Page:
It should be pretty simple to do a tiny pcb - you could just draw it right on pcb laminate with a sharpie marker.

I'd suggest trying the differential-wound inductor with multiple turns for each side, followed by a plain pi-filter in series with the hot side. Mount it as close to the preamp input as humanly possible. If you want to pot it, don't encapsulate it in epoxy. Use RTV instead. Ferrite beads just don't seem to like epoxy. Or put a thin layer of RTV on it and then pot it in epoxy.

Are the Bartolinis at least two leads and a shield? Is the shield connected to the coil in the pickup? If the shield isn't connected to the coil, tap out of the preamp circuit and drive the shield. If the preamp is one of those Bartolini molded preamps with Active Bass-Treble tone controls, tap off the input side of the Treble pot (the lug) with a high impedance buffer. Check the phase, and use a simple attenuator to drive the shield.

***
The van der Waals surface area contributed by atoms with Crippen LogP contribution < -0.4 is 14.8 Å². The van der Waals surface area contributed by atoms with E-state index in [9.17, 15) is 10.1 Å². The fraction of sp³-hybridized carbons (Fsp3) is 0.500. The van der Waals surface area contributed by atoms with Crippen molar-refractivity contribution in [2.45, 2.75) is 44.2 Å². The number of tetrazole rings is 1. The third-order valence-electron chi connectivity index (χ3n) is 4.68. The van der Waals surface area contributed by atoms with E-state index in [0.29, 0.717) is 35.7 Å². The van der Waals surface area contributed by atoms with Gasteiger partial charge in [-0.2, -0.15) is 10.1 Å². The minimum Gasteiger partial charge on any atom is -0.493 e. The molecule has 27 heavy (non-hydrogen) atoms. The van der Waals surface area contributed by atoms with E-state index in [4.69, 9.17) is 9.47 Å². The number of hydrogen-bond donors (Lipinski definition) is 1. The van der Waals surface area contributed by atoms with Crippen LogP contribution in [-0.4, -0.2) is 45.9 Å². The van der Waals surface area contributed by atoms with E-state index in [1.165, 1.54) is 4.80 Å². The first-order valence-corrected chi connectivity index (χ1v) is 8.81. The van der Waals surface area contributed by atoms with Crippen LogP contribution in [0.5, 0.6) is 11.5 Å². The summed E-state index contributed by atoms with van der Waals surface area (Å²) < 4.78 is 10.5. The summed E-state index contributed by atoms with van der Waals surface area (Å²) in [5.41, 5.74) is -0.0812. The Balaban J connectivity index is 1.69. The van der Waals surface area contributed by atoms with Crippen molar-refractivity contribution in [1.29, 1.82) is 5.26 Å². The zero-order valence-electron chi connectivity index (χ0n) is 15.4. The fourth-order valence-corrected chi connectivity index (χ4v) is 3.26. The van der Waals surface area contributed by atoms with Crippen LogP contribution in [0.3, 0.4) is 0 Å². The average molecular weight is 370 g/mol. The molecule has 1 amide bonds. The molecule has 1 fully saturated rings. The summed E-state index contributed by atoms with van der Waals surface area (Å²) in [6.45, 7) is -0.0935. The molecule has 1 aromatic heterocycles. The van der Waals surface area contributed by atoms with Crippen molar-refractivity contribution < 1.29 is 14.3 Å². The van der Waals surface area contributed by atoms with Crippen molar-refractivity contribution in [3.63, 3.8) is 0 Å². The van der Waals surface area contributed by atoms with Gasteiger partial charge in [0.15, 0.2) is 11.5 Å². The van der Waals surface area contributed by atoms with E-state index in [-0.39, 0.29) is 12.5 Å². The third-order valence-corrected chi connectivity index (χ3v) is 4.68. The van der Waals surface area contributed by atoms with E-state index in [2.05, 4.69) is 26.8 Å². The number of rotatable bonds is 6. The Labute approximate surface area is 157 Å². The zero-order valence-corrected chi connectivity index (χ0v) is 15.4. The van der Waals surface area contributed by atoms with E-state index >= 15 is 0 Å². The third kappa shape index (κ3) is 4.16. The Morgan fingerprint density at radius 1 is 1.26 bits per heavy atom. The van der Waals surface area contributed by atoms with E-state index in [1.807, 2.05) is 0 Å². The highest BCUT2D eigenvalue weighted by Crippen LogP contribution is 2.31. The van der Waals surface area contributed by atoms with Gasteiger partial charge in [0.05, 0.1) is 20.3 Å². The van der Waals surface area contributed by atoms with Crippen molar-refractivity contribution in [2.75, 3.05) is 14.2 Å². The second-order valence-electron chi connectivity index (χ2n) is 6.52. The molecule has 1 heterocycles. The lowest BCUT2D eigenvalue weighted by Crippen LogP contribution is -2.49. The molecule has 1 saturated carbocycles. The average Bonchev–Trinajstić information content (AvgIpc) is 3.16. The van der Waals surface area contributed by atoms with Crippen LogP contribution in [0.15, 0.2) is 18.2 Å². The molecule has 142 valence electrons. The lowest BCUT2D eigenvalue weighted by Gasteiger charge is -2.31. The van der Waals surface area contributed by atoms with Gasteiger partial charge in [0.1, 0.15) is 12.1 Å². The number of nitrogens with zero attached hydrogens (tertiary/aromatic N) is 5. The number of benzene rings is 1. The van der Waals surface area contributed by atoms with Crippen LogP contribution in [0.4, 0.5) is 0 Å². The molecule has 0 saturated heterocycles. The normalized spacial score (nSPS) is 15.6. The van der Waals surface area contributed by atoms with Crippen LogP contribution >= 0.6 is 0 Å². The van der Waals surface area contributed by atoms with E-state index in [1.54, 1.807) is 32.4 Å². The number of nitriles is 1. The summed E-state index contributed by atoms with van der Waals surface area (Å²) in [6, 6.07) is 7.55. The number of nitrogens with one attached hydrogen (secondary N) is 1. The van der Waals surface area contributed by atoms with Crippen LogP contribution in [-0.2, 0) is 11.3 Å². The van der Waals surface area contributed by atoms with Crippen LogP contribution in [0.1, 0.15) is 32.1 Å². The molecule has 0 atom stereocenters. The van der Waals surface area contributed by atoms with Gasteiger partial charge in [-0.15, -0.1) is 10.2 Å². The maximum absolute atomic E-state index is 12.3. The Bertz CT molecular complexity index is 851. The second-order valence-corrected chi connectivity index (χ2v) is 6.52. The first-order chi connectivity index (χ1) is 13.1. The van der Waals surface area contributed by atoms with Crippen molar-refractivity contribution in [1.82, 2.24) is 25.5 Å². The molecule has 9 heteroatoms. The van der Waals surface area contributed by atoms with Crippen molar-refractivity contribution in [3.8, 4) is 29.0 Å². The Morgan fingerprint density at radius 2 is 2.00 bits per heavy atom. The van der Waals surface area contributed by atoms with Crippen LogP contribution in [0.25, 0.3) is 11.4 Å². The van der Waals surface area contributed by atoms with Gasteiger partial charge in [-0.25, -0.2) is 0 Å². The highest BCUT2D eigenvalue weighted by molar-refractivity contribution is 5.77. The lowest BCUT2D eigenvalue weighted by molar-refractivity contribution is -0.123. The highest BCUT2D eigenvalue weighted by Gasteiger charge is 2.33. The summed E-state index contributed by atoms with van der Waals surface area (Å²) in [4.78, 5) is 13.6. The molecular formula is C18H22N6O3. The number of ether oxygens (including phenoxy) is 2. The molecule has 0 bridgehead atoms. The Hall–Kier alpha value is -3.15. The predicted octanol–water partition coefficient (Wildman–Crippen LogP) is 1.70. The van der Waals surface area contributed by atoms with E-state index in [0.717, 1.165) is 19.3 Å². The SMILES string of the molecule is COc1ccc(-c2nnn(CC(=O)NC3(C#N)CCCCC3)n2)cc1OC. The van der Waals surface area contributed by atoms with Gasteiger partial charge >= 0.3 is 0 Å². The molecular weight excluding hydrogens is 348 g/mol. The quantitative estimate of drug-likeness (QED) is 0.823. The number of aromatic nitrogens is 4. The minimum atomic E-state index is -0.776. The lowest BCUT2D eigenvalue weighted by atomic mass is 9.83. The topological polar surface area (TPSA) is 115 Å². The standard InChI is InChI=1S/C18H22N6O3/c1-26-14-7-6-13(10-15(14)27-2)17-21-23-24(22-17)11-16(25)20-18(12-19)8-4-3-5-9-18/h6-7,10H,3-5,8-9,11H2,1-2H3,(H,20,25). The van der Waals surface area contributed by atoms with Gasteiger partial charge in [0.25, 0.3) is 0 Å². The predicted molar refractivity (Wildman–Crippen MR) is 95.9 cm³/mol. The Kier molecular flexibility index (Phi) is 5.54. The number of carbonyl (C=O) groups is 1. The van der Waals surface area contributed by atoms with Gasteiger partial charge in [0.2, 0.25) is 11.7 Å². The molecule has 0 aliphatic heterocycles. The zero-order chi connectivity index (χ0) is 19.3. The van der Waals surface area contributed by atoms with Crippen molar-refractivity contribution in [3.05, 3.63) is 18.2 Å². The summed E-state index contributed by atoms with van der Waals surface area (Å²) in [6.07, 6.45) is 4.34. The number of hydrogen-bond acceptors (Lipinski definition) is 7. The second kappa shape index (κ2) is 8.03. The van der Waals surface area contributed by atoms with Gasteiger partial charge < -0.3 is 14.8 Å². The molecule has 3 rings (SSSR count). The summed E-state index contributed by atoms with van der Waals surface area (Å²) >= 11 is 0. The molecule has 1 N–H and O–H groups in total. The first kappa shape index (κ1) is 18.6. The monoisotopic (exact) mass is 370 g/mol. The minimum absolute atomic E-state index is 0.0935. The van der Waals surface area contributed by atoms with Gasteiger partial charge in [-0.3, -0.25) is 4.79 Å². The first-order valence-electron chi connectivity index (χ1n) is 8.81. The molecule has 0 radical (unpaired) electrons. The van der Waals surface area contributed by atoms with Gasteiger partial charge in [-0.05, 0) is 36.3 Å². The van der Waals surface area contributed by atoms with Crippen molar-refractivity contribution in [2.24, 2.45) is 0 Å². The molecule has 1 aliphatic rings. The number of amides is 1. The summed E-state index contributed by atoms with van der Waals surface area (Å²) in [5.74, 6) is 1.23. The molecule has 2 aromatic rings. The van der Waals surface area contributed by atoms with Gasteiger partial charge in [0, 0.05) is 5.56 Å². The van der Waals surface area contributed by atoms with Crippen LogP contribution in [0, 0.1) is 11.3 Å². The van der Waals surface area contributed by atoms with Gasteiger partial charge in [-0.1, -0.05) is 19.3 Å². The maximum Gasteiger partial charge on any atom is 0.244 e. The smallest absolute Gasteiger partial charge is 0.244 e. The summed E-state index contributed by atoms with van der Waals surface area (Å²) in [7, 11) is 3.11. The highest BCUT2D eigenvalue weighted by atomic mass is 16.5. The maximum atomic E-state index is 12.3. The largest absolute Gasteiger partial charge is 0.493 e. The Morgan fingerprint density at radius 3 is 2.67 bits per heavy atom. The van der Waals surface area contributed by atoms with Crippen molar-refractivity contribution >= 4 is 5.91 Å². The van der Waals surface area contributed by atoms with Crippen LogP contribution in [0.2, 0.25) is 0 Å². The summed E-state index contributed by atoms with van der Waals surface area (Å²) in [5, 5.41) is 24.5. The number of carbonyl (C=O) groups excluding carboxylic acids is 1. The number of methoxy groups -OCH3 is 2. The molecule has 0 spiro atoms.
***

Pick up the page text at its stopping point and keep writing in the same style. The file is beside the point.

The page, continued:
Maybe a dumb question, but are the strings grounded?

Nikolay

IDEAS: "a differential discrete jfet input stage"
« Reply #56 on: February 21, 2008, 12:02:47 PM »
Thanks mr coffee!  :thumb:
I will try alembic schem when I have more time.

About the bartolini, I have a chance to install a few electronics and different types of bartolini pickups. They use only one shilelded wire, and classic schematics - shield to GND and hot to volume pot.

Also this is a bartolini active schematics again found over the net ;)
http://www.picvalley.net/u/4/950_838.JPG

And also you can see wiring instructions from bartolini sites.

I never see a differential wired pickup using externel electronics at this moment.